Hoping to create opportunities for low-income and underserved prospective students, Notre Dame Upward Bound hopes that many will run this Sunday in order to help local students attend college. The third annual Father Ted’s Fun Run/Walk will take place Sunday at the Jordan Hall of Science at 3:30 p.m. Participants can either take part in a one-mile walk or a five- or 10- kilometer run.All proceeds from the event will go to Notre Dame Upward Bound, a program from the University’s Department of Education whose mission is to help local students from low-income backgrounds be the first in their family to attend college.“Upward Bound provides support and resources to students who have the potential to go to college but are often viewed as the least likely to succeed,” Alyssia Coates, director of Notre Dame Upward Bound, said. “We have a 100 percent success rate at graduating our students from high school and getting them into college.”Upward Bound is part of the Federal TRIO Programs that were established under President Lyndon Johnson’s Great Society in the 60s. Notre Dame President Emeritus Fr. Theodore Hesburgh was a member of the committee that created TRIO and Upward Bound.“Fr. Ted was instrumental in creating the Upward Bound program and bringing it to campus. That’s why the Fun Run is named after him,” Coates said. “He has always had a great interest in the program and in making sure these students from low-income families have the opportunity to obtain higher education.”“We wanted to honor Fr. Ted’s dedication to the program by naming this event after him,” Upward Bound administrative assistant Deb Wisler said.The program enrolls students during their freshman year of high school and continues to support them throughout their high school years by “keeping them on track, providing tutoring from Notre Dame students, academic advising and having enrichment programming,” Wisler said.The program is completely free of cost for students and then helps to provide them scholarships once they are enrolled in college.The students, however, struggle to afford books and other items that are not covered by tuition one they’re enrolled in college. The Fun Run was developed three years ago to specifically address this issue. Fifteen students will benefit from its proceeds this year.“This fundraiser is geared solely to our graduating high school seniors,” Wisler said. “The students are very involved in the event. They go to friends and family to get sponsorships and they will walk or run at the event.”The students that are members of the program value the opportunity that has been presented to them courtesy of Upward Bound.“I work with these kids and they are incredibly bright and so motivated — a lot more than a lot of the kids that I went to high school with,” senior Erin Robey, a Fun Run organizer, said. “I think that it’s really good that they’re really trying to get involved in their futures and it’s a pleasure to help them out.”The Fun Run has grown and developed since it began two years ago and organizers are hoping for a larger turnout this year as more and more community members have become aware of the event.“Last year we had 200 participants and raised almost $9000 for our students,” Wisler said. “We’re hoping to increase by 100 participants this year.”The event aims to facilitate the relationship between Notre Dame and the South Bend community, especially since “there is such a disparity between the Notre Dame community and the community that is two minutes away,” Robey said.Wisler said Upward Bound and the Fun Run help to “serve as a bridge” between Notre Dame and South Bend and Coates believes both communities are trying to achieve the same goal.“We’re all looking to find out what resources are available so we can work together and be a collaborative community,” Coates said. “We need to unite and make sure the citizens in our community are developing into the citizens that we all want them to be.”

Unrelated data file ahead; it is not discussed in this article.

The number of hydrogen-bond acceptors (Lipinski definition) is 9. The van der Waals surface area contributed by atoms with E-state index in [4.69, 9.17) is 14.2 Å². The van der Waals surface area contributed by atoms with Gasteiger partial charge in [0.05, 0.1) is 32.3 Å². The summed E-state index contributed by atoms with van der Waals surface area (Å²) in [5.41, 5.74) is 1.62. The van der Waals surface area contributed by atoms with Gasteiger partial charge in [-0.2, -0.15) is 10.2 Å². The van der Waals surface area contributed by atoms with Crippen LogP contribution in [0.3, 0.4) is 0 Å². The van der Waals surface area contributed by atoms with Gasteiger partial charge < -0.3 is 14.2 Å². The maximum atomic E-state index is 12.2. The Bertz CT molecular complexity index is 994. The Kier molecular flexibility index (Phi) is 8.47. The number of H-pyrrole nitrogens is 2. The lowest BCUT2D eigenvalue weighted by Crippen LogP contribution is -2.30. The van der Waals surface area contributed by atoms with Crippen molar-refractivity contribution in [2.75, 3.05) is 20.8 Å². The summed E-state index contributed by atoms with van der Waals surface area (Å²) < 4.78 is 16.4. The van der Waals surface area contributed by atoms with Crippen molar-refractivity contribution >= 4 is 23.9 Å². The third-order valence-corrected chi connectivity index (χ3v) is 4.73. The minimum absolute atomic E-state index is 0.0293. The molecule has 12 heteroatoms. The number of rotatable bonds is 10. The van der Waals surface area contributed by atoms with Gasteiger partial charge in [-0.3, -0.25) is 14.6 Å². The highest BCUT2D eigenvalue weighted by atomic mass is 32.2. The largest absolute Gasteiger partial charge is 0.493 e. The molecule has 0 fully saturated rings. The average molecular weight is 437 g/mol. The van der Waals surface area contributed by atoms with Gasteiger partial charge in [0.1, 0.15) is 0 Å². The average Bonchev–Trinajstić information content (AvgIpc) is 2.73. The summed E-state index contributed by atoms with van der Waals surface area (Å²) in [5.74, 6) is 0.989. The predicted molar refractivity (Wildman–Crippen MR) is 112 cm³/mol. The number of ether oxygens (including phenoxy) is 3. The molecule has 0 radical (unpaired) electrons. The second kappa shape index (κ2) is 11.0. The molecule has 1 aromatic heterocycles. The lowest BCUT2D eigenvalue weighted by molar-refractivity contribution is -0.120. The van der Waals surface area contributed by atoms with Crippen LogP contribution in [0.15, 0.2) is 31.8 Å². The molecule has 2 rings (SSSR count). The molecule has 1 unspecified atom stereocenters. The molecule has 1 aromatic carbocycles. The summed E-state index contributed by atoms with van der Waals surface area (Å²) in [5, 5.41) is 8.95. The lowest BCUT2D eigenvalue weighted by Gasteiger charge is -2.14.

There. Much better. If that poem doesn’t give you a little burst of inspiration to go out and see the world, I’m not sure what will.THE LIST 1. Joyce Kilmer Memorial ForestWhy? To revel in the beauty of some big-ass old growth trees.2. Linville RiverWhy? To see the awe-inspiring, piss-your-pants rapids that are iconic of the gorge.3. Blue Ridge, GeorgiaWhy? I mean, the name of the town is Blue Ridge. I gotta go there. I’m surprised I haven’t been yet, honestly. Plus, the cycling scene there is off the chain (no pun intended, maybe).4. Chincoteague Island, VirginiaWhy? One word. Ponies.5. Cumberland Island, GeorgiaWhy? I mean, it captured the fascination of my editor for over 20 years of his life, enough so that he decided to write a biography about the island’s lone protector, Carol Ruckdeschel. It has to be good. Plus I like turtles.6. Edisto River, South CarolinaWhy? If not for the scenic flatwater paddling, then definitely the treehouse lodging.7. Everglades National Park, FloridaWhy? I know, I know. It’s not “technically” the Blue Ridge, but shoot – neither is half our territory! Plus, how sweet would it be to spend a week sea kayaking around the Everglades, camping on pristine beaches, watching the sun set over the horizon each night…I can almost feel the salt rash on my bum and the sunburn on my face now.8. Wilmington, N.C.Why? To go on a history tour of the town…NOT. I want to surf. Duh.9. The Fantastic Pit, GeorgiaWhy? Sounds dirty, and it is. Imagine a 586-foot vertical drop into Ellison’s Cave, the twelfth deepest cave in the United States.10. State College, Penn.Why? To get my ass kicked on a bike.11. Seneca Rocks, W.Va.Why? I’ve been there, seen it, but I actually want to climb that shit. It’s a classic.###That’s a good start, but I’d love to hear from you. Where should I go in 2015? Looking for adventure partners along the way! Per my last blog post, you’re well aware that I already have my mind made up about New Year’s resolutions. In general, I’d say I’m satisfied with that list. It’s succinct, realistic, common-sense.But you know me. I’m one of those annoying big-ideas type of people who could stay up into the wee hours talking about dreams and goals and never get anywhere with any of them but ride high on the energy of endless possibility for weeks after.So what’s the big thing that’s missing from that list? The thing that keeps me up at night, wheels turning? The thing that distracts me from writing this blog as we speak?Places.Like the great American writer and filmmaker Susan Sontag, I’m of the mindset that, “I haven’t been everywhere but it’s on my list.” I covered a lot of ground in 2014, from the coast of Carolina, to the cliffs of eastern Kentucky, to the highlands of West Virginia and Pennsylvania. But there are plenty of places I haven’t been, even in the Southeast and Mid-Atlantic.But, before I launch into a detailed description of all the places I’d like to visit this year and why, let’s set the mood with a little Dr. Seuss, shall we?You have brains in your head.You have feet in your shoes.You can steer yourselfAny direction you choose.You’re on your own. Andyou know what you know.And you are the guy who’lldecide where to go.You’ll get mixed up,of course, as you already know.You’ll get mixed up withmany strange birds as you go.So be sure when you step,Step with care and greattact and remember thatLife’s A Great Balancing Act.And will you succeed?Yes! You will, indeed!(98 and ¾ percent guaranteed.)KID, YOU’LL MOVEMOUNTAINS!